By Joe Ombuor
Barack Obama Senior, an economist at the Treasury in the late 1960s, rubbed officials of Kenyatta’s Government the wrong way when he angrily demanded an explanation on Tom Mboya’s death, moments after the Minister for Economic Planning and Development was assassinated.
“I was with Tom only last week. Can the Government tell me where he is?” a distraught Obama Senior fulminated as he abandoned work in protest. An incensed official immediately handed him a sack.
Obama was emotionally attached to Mboya who made it possible for him to further his education in the US. “It was courtesy of Mboya’s famous airlifts that Obama landed at the University of Hawaii,” says Mr Hezron Ogembo, who like Obama Snr’s father, Onyango Obama, is a native of Kanyadhiang near Kendu Bay, Rachuonyo District.
Ogembo says Obama Snr was a close friend. “We met at social places. Barack loved his whisky. We often drank together”.
After his sacking, Obama Snr worked with Shell/BP as a senior accountant until after Mzee Kenyatta’s death in 1978 when his long time friend, Mwai Kibaki, who was then Finance minister returned him to the Treasury.
Ogembo says the friendship between Kibaki, now President, and Obama Snr started at the treasury where they worked together.
“His father, Onyango Obama who was also buried in Kogelo, moved with his family to this village in Alego, Siaya, when Obama Snr was a small boy after he was persuaded to do so by his brothers,” says Ogembo.
He says Onyango Obama was the second born son of Obama Opiyo’s eight sons. “He was the only one from the family recruited to fight in the Second World War. He came back a Muslim — Onyango Hussein Obama — after having married his first wife Helima during his service in Zanzibar.
Explaining the Obama family link to Kogelo that today is associated with Senator Obama’s Kenyan roots, Ogembo says Obama Snr’s grandfather was born and brought up in the sleepy village in Siaya that has found itself in international news.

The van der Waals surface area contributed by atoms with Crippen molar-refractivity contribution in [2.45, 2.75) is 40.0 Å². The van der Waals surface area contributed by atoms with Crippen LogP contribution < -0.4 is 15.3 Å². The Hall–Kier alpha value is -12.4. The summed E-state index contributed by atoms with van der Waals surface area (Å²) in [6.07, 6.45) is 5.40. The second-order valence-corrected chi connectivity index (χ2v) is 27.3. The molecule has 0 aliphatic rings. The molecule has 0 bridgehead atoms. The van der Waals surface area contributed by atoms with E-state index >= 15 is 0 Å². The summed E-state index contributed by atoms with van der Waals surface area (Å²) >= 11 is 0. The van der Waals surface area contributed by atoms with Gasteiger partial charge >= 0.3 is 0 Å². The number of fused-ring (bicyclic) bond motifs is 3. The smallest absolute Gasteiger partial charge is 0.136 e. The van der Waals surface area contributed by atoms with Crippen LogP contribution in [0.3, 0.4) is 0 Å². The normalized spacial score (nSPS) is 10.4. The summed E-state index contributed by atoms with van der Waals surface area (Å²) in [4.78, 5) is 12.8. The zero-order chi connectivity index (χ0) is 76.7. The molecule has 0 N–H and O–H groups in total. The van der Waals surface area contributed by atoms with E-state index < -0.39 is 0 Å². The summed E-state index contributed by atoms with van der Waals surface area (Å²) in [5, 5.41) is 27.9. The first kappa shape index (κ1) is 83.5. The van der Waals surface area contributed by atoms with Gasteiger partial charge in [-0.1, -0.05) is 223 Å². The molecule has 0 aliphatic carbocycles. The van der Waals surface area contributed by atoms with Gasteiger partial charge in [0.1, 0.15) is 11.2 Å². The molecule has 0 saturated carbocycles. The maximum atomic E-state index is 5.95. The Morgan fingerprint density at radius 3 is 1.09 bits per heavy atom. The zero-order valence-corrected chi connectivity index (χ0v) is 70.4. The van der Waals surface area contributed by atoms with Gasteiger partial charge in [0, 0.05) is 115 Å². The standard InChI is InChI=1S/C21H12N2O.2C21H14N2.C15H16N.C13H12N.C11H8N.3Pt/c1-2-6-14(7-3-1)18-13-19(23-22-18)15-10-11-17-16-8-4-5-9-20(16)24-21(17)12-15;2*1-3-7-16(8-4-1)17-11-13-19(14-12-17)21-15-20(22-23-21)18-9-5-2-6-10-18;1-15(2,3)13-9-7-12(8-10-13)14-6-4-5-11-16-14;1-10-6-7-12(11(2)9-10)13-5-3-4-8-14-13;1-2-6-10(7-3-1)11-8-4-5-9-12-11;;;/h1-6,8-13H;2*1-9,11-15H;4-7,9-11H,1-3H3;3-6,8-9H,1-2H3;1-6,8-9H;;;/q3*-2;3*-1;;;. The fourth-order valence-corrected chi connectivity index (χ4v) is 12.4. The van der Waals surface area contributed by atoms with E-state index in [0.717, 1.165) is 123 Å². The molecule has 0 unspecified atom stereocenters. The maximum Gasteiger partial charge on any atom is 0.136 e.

“Opiyo, the grandfather to Obama Senior grew up in Alego Kogelo. He had a twin sister called Jalang’o,” narrates Ogembo. “Jalang’o in her turn got married to a man in Karachuonyo, Kanyadhiang near Kendu Bay. Due to her love for her twin brother, she invited Opiyo to join her there because land was in plenty at the time.
“Opiyo got married to a woman from Kendu Bay and among his sons was Obama Opiyo, the grandfather to Obama Snr.
“As fate would have it, Obama Opiyo’s second born son, Onyango Obama was exposed to the world by his experiences in the second world war and returned a a controversial figure who did not agree with the highly respected chief and Chairman of the Luo Council of Elders at the time, Paul Mbuya Akoko.
To save Onyango from trouble with the chief, his brothers advised him to migrate to their ancestral land in Alego, Kogelo near Siaya in then Central Nyanza District and secure it for posterity.
Ogembo says by the time of his migration from Karachuonyo, Onyango Obama had already lost his wife, Akumu Nyanjoga, the mother to Barack Obama Snr and married Sarah Ogwel — the now famous grandmother.
Recalls Ogembo: “Obama Sr was fond of invoking the names of his two mothers whenever he was with his friends in social places, reminding them that he was the proud son of two mothers — Akumu Nyanjoga and Sarah Ogwel. An wuod Akumu Nyanjoga kod Sarah Ogwel (I am the son of Akumu Nyanjoga and Sarah Ogwel) was his characteristic vaunt in social places
“Obama Snr had his early education at Gendia Primary School near Kendu Bay and joined Ng’iya Intermediate School when the family moved to Alego Kogelo bfore proceeding to Maseno.
Before Obama Snr’s airlift to America, he was already married to his elder wife, Keziah. Ann Dunham, the mother of Sen. Barack Obama whom he met at college in Hawaii, was his second wife.
Ogembo says Obama Snr returned to Kenya after his PhD at Harvard without Ann, but with another white woman, Ruth with whom he did not live with for long, either. Ruth remarried and still lives in Kenya. “I remember Obama Snr as a brilliant scholar, immensely proud of his academic achievements,” says Ogembo.
“He respected Kibaki’s academic prowess, but never hesitated to point out that Kibaki at no time beat him in academics.
“Obama Snr fondly talked about his son in the US, the boy who would grow up to be the Democratic US presidential candidate.
“He was an immensely proud and ambitious man who had little respect for non-achievers,” recalls Ogembo.